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Overgrown nails in dogs: from rewarding to clipping

Schnauzer dog getting his nails cut advice

Cut your dog's nails to avoid overgrown nails.

© Shutterstock

Most dogs keep their nails short through natural wearing-down during normal daily activities. Sometimes dogs’ nails are routinely clipped during dog grooming. However for various reasons, dogs’ nails can become overgrown, so what's the best thing you can do?

By Dr. Pete Wedderburn, BVM&S CertVR MRCVS

Updated on the 07/08/2020, 16:17

Despite naturally wearing down, dog's nails can still grow too long. There are several reasons for this and it's important to know how to cut them properly. This article explains how to trim dogs' nails to a healthy length simply, safely and painlessly.

Why do dogs’ nails sometimes get too long?

Dogs’ nails wear down naturally when they touch the ground while they are walking on hard surfaces such as tarmac or concrete. There are four reasons why dogs’ nails become overgrown.

First, their nails may not touch the ground when walking. Some nails are higher up on the dog’s leg, so they never touch the ground. Or a dog’s toes may be slightly twisted, with the nails pointing in a different direction, so that they don’t touch the ground.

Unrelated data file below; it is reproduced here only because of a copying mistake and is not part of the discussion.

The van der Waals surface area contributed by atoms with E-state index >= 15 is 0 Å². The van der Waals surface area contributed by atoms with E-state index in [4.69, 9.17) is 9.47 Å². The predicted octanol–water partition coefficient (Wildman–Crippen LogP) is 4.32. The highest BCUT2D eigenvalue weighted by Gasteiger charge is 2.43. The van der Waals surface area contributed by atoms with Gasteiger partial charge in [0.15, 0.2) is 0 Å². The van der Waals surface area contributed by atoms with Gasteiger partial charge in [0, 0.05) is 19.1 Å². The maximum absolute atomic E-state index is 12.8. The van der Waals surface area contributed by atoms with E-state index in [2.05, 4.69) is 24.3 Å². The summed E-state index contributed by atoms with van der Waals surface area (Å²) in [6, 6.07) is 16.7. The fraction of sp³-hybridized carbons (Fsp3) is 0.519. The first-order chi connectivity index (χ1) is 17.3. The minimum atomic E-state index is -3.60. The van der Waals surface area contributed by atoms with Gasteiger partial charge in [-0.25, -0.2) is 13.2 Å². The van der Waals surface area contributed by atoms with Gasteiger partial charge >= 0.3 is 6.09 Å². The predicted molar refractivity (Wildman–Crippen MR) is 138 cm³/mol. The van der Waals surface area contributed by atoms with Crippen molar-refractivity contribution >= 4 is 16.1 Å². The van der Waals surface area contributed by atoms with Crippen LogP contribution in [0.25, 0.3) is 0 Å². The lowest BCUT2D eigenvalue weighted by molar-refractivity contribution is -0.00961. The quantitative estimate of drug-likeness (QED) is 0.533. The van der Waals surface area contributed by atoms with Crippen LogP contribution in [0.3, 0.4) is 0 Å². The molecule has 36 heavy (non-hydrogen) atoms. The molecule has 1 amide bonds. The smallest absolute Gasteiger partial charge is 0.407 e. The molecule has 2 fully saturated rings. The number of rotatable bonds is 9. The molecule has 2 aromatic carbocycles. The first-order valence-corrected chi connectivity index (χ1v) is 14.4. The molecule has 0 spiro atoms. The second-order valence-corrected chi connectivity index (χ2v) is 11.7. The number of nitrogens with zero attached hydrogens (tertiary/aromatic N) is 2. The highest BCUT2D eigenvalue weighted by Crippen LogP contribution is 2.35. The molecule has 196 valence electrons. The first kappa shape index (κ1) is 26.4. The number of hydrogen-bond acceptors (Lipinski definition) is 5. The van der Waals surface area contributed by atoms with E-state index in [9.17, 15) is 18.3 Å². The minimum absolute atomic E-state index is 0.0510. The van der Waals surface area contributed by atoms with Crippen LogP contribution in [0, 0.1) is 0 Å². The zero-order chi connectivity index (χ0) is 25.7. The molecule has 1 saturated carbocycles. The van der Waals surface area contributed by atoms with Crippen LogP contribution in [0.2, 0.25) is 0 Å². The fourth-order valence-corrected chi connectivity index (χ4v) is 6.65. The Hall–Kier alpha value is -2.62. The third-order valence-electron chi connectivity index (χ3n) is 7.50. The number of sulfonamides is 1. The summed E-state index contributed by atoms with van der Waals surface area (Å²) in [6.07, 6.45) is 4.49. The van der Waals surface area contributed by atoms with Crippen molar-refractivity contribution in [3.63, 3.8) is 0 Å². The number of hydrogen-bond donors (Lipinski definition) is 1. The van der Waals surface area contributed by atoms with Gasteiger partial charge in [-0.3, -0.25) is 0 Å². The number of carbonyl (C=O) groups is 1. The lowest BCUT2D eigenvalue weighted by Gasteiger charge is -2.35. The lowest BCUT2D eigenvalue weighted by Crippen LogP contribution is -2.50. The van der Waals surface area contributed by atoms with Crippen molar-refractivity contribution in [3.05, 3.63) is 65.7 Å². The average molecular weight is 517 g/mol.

Second, if a dog only exercises on soft surfaces like grass, their nails may not wear down.

Third, some dogs have harder nails, so that they don’t wear down easily.

And fourth, some dogs don’t exercise enough to wear down their nails.

Talk to a vet online. Visit myfamilyvets.co.uk

Does walking your dog trim their nails?

Walking on hard surfaces helps to keep dogs’ nails short, but this is not enough to help overgrown nails and in that situation you'll have to follow advice, such as ours, on what to do when they grow too long.

What happens when a dog's nails get too long?

As a nail grows longer, it curls into a semicircle, eventually curling right around so that it digs into the dog’s skin, causing discomfort. A dog usually licks at the area that’s uncomfortable, where the nail is digging into the skin.

If the nail continues to grow, it causes a physical injury to the skin where it’s rubbing.

Can long nails hurt my dog?

If an overgrown nail puts pressure on a dog’s skin, it causes a painful wound. Even before then, overgrown nails cause the dog’s toes to be splayed out in an unnatural position, which can be uncomfortable.

Talk to a vet online. Visit myfamilyvets.co.uk

How do you tell if your dog's nails are too long?

Dogs have two different types of nails.

Dew claws: Nails on the side of a dog’s leg (that don’t touch the ground) should be somewhere between the shape of a quarter-circle and a semi-circle. If they are longer (i.e. more than a semi-circle), they are too long.

Normal claws: Nails on the dog’s feet can be assessed by picking up your dog’s foot and placing it on the palm of your hand. The nails should rest comfortably on the surface of your hand. If the nails are too long, they will push against the surface of your hand.

How do you fix overgrown dog nails?